One Duck Stuck by Phyllis Root is one of our favorite counting books! A duck gets stuck in the muck by the pond. Other animals attempt to come to his rescue in increasing numbers. Kids love the rhymes in the story, too!
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After reading One Duck Stuck by Phyllis Root, you can bring this book to life for preschool children by creating your very own “muck” for sensory play. Our kids loved helping to mix up this sensory recipe as much as exploring its properties.
You will need:
- 1 and 1/2 cup cornstarch
- 1/2 cup cocoa
- 1 cup water
- Animal figures
Mix the cornstarch and cocoa together; add water. Stir or whisk until the muck is blended well.
We are adapting a traditional recipe for oobleck which is a non-newtonian fluid. It pours and oozes like a liquid but acts as a solid when pressure is added. Cocoa makes the oobleck into the perfect muck-like mud mixture, yet all ingredients are edible if you have children who are still tasting during sensory exploration.
We added our duck first. At first the weight of the toy kept the duck on the surface of the muck, but slowly he started to sink in (just like in the book)! Sticking the animals into the muck and pulling them back out to save them are fantastic playful fine motor practice!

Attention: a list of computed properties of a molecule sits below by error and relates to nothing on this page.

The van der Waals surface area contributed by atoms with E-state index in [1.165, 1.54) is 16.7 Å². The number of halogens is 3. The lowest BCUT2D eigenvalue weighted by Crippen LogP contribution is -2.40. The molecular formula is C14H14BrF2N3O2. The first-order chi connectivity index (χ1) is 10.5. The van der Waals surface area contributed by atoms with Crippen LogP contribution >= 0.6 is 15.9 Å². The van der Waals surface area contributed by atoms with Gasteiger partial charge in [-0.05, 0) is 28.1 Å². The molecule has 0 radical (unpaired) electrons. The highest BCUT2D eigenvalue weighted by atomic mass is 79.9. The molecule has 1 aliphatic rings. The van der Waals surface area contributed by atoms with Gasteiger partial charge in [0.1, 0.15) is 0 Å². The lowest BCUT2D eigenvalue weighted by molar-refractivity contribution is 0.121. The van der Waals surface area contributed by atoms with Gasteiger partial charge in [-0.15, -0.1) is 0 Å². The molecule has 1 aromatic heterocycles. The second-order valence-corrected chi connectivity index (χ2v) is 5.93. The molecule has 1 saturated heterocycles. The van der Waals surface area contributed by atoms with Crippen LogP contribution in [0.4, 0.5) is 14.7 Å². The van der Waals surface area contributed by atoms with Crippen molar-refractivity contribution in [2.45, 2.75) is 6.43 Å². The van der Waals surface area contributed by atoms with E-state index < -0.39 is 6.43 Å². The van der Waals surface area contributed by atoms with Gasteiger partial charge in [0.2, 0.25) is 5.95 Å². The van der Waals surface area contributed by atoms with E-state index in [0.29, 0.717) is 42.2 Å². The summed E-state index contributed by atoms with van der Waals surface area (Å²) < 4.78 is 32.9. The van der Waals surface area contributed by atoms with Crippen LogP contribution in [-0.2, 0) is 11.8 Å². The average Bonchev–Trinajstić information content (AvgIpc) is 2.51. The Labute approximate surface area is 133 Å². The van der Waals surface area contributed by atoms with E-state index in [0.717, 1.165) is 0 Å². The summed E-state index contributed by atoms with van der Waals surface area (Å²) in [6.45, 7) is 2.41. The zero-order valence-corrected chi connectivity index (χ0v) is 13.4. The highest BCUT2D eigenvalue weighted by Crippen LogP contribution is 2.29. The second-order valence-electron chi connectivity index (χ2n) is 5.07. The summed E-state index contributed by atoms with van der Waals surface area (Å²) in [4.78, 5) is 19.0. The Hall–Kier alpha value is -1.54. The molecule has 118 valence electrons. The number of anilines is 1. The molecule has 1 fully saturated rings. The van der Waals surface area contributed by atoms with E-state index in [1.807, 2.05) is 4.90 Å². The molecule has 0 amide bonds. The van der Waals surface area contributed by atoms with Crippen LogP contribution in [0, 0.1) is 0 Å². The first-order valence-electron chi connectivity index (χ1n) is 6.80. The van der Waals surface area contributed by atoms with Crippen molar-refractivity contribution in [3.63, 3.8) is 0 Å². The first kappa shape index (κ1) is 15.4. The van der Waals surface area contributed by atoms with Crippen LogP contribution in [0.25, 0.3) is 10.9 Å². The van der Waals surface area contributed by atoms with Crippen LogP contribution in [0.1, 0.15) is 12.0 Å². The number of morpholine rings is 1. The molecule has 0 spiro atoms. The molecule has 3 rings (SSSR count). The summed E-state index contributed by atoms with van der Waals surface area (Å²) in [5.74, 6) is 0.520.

The children loved saying his line from the book (“Help! Help! Who can help?”) as we added the other animal helpers in order.
If you don’t have all the correct animal figures or enough for the counting that takes place in the story, don’t worry! Use whatever animals you have. Count the animals you have added to the muck.
You could present this sensory invitation to play with only one rubber duck, or you could add magnetic numbers to the muck for added math practice. Children won’t be able to resist this activity even if you simply make the chocolate oobleck mud!
Another early childhood education concept taught in this book is rhyme. When I’m reading One Duck Stuck to our kids, I love to stop before I finish the rhyme to see if they can guess the correct word. You can incorporate this same idea into your sensory play experience by asking kids to name rhyming words for each animal as you add them to the muck.
Enjoy the fun as you play with the muck, the duck, and the rhymes!
BIO: Devany LeDrew is a former kindergarten teacher who writes at Still Playing School where she shares play based learning activities. She specializes in fine motor activities and has co-authored the book 99 Fine Motor Ideas! Follow Still Playing School for more engaging educational ideas on Facebook, Instagram, Pinterest, and Twitter.
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